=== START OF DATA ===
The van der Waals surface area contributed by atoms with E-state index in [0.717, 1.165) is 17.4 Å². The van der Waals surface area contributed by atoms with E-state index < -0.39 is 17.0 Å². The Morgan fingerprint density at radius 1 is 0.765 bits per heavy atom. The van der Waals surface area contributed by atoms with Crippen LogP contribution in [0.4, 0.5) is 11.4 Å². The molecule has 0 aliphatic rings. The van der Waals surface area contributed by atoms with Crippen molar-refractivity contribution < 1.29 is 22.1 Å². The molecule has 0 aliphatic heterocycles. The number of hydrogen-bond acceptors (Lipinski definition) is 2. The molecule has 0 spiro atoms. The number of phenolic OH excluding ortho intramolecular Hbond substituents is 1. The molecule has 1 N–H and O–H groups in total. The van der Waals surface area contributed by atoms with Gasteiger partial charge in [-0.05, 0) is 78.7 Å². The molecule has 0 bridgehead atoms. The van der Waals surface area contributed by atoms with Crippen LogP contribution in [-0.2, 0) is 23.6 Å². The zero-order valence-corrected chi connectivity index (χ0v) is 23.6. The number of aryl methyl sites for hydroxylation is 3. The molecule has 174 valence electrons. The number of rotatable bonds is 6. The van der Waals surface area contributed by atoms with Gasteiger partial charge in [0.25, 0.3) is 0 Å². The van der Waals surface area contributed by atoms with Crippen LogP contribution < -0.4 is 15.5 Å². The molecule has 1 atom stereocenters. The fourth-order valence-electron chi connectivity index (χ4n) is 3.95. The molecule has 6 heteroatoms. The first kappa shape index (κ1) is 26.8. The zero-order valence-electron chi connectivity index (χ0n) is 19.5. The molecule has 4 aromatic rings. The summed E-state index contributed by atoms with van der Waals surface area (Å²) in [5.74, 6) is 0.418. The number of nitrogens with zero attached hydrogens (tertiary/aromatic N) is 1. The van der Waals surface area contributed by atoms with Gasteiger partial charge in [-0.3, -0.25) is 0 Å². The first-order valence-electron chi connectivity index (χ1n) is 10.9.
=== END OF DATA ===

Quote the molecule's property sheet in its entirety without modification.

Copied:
The van der Waals surface area contributed by atoms with E-state index in [0.717, 1.165) is 17.4 Å². The van der Waals surface area contributed by atoms with E-state index < -0.39 is 17.0 Å². The Morgan fingerprint density at radius 1 is 0.765 bits per heavy atom. The van der Waals surface area contributed by atoms with Crippen LogP contribution in [0.4, 0.5) is 11.4 Å². The molecule has 0 aliphatic rings. The van der Waals surface area contributed by atoms with Crippen molar-refractivity contribution < 1.29 is 22.1 Å². The molecule has 0 aliphatic heterocycles. The number of hydrogen-bond acceptors (Lipinski definition) is 2. The molecule has 0 spiro atoms. The number of phenolic OH excluding ortho intramolecular Hbond substituents is 1. The molecule has 1 N–H and O–H groups in total. The van der Waals surface area contributed by atoms with Gasteiger partial charge in [-0.05, 0) is 78.7 Å². The molecule has 0 bridgehead atoms. The van der Waals surface area contributed by atoms with Crippen LogP contribution in [-0.2, 0) is 23.6 Å². The zero-order valence-corrected chi connectivity index (χ0v) is 23.6. The number of aryl methyl sites for hydroxylation is 3. The molecule has 174 valence electrons. The number of rotatable bonds is 6. The van der Waals surface area contributed by atoms with Gasteiger partial charge in [0.25, 0.3) is 0 Å². The van der Waals surface area contributed by atoms with Crippen LogP contribution < -0.4 is 15.5 Å². The molecule has 1 atom stereocenters. The fourth-order valence-electron chi connectivity index (χ4n) is 3.95. The molecule has 6 heteroatoms. The first kappa shape index (κ1) is 26.8. The zero-order valence-electron chi connectivity index (χ0n) is 19.5. The molecule has 4 aromatic rings. The summed E-state index contributed by atoms with van der Waals surface area (Å²) in [5.74, 6) is 0.418. The number of nitrogens with zero attached hydrogens (tertiary/aromatic N) is 1. The van der Waals surface area contributed by atoms with Gasteiger partial charge in [-0.3, -0.25) is 0 Å². The first-order valence-electron chi connectivity index (χ1n) is 10.9.